• Ciara

The dos and don'ts of approaching bloggers

Updated: Aug 18



1. Don't be shy about approaching bloggers

Bloggers don't mind being asked to review books at all. It's flattering to be asked for your thoughts and a courteous query is not going to impose on anyone. Don't be nervous if you're self-published. After all, bloggers are self-published writers too!


2. Do be polite when corresponding with bloggers

Most bloggers receive multiple review requests a day. Many don't have time to reply to them all. If a blogger does get in touch to decline an offer, try and respond politely. Just because they are unable to accept this particular book doesn't mean they won't be open to future publications, so keep things friendly. Don't immediately unfollow them on social media for the same reason.


3. Don't be pushy

Don't automatically assume a blogger is available to review your book. Messages asking for my address or the best way to send me something, before enquiring whether I'm interested in receiving it, can feel a bit aggressive. If a blogger says they are unable to accept or review your book, do respect this. Don't keep asking after they've already said no.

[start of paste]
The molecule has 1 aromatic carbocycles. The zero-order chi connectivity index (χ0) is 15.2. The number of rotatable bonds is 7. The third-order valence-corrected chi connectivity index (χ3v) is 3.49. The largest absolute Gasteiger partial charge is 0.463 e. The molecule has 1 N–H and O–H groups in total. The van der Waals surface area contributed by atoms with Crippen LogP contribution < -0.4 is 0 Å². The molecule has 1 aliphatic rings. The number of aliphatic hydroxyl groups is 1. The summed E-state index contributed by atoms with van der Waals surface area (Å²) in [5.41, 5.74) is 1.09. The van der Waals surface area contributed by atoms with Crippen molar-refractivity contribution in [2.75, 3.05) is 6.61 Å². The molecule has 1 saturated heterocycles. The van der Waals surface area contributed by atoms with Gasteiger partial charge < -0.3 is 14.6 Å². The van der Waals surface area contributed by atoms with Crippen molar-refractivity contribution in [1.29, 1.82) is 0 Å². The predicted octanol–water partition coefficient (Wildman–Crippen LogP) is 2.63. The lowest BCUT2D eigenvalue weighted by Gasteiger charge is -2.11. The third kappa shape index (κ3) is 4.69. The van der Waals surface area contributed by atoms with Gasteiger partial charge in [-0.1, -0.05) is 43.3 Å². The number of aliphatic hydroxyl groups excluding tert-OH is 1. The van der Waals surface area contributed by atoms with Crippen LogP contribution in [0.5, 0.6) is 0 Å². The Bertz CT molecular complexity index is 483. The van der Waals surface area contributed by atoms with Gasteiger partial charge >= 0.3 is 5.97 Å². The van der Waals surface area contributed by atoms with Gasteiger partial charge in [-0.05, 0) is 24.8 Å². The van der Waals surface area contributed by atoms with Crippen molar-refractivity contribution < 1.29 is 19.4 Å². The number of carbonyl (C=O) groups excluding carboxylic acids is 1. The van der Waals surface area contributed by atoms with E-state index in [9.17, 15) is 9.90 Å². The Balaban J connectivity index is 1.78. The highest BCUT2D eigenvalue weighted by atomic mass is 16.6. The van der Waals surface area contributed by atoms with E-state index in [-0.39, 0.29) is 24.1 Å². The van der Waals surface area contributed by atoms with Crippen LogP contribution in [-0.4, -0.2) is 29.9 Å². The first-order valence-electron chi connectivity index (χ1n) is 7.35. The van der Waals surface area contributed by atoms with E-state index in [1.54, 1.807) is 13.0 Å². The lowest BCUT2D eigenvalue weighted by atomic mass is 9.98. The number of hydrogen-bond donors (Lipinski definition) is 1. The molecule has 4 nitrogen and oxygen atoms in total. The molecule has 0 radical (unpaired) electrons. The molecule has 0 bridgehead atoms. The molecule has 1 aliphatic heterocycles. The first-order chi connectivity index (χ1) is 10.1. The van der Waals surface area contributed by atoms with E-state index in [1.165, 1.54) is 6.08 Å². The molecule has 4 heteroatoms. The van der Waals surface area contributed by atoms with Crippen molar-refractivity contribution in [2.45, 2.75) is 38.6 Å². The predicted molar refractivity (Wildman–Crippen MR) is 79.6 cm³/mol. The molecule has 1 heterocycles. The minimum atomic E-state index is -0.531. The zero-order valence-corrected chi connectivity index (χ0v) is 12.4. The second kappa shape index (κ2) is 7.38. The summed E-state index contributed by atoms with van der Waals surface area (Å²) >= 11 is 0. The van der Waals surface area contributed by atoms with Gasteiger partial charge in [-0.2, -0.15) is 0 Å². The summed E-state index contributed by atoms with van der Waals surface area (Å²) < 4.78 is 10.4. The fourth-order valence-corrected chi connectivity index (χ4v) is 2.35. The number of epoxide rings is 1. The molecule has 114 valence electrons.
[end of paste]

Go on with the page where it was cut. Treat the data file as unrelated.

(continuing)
4. Do make contact with as many bloggers as possible

Not everyone is going to have time to review your book or even reply to your request, so it's a good idea to cast the net wide. But do conduct some research into each blogger first (I go into more detail about this in Point 10).



5. Do keep your query brief

Overly long messages can be off-putting. Being concise works well with time-poor bloggers. Instead of launching into a lengthy description of your book and/or your author bio, ask first if the blogger is accepting submissions. Then include a couple of sentences about the book. If it's already getting good reviews, mention that. If it raises funds for a charity, include that information too (I'm more likely to review a book if it's for a good cause). It's not really necessary to go into your author bio or reasons for writing the book in too much detail unless they are a key selling point. If you have an Advance Information (AI) sheet, attach it. AI sheets are brilliant as they give all the relevant information at a glance and make you look more professional. I'll put together a blog post about the benefits of AI sheets soon but in the meantime, you can see examples of some that I've created here and here. If you don't have an AI sheet, attach a cover image. If your book is illustrated, send a couple of interior images too. Conclude by thanking the blogger for considering your request and say you look forward to hearing from them.


6. Do remember that bloggers are real people with busy lives